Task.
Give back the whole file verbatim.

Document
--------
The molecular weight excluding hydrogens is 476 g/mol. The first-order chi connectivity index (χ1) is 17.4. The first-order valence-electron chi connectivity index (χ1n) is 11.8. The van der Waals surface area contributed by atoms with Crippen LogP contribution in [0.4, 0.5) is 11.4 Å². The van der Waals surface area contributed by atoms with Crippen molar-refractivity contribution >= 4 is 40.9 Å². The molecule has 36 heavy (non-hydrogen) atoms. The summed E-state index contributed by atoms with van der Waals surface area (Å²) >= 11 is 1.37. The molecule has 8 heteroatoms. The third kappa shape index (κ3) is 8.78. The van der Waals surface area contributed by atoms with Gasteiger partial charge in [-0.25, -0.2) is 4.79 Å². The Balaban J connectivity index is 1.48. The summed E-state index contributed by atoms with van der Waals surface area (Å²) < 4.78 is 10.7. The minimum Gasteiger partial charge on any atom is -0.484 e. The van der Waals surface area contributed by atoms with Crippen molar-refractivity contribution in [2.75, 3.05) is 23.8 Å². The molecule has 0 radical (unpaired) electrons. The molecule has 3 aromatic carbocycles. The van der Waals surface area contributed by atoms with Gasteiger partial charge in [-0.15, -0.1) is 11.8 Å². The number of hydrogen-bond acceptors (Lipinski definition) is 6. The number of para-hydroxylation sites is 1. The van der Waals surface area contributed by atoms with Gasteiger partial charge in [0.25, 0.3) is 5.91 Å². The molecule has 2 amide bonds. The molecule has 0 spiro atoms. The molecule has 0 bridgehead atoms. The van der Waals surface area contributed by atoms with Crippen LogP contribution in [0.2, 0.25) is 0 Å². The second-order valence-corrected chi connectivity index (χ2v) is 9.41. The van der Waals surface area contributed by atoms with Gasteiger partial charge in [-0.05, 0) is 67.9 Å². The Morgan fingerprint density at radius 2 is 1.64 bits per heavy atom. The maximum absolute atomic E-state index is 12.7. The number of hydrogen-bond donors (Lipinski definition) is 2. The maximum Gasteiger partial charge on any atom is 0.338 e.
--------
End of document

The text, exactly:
The molecular weight excluding hydrogens is 476 g/mol. The first-order chi connectivity index (χ1) is 17.4. The first-order valence-electron chi connectivity index (χ1n) is 11.8. The van der Waals surface area contributed by atoms with Crippen LogP contribution in [0.4, 0.5) is 11.4 Å². The van der Waals surface area contributed by atoms with Crippen molar-refractivity contribution >= 4 is 40.9 Å². The molecule has 36 heavy (non-hydrogen) atoms. The summed E-state index contributed by atoms with van der Waals surface area (Å²) >= 11 is 1.37. The molecule has 8 heteroatoms. The third kappa shape index (κ3) is 8.78. The van der Waals surface area contributed by atoms with Gasteiger partial charge in [-0.25, -0.2) is 4.79 Å². The Balaban J connectivity index is 1.48. The summed E-state index contributed by atoms with van der Waals surface area (Å²) < 4.78 is 10.7. The minimum Gasteiger partial charge on any atom is -0.484 e. The van der Waals surface area contributed by atoms with Crippen molar-refractivity contribution in [2.75, 3.05) is 23.8 Å². The molecule has 0 radical (unpaired) electrons. The molecule has 3 aromatic carbocycles. The van der Waals surface area contributed by atoms with Gasteiger partial charge in [-0.15, -0.1) is 11.8 Å². The number of hydrogen-bond acceptors (Lipinski definition) is 6. The number of para-hydroxylation sites is 1. The van der Waals surface area contributed by atoms with Gasteiger partial charge in [0.25, 0.3) is 5.91 Å². The molecule has 2 amide bonds. The molecule has 0 spiro atoms. The molecule has 0 bridgehead atoms. The van der Waals surface area contributed by atoms with Crippen LogP contribution in [0.2, 0.25) is 0 Å². The second-order valence-corrected chi connectivity index (χ2v) is 9.41. The van der Waals surface area contributed by atoms with Gasteiger partial charge in [-0.05, 0) is 67.9 Å². The Morgan fingerprint density at radius 2 is 1.64 bits per heavy atom. The maximum absolute atomic E-state index is 12.7. The number of hydrogen-bond donors (Lipinski definition) is 2. The maximum Gasteiger partial charge on any atom is 0.338 e.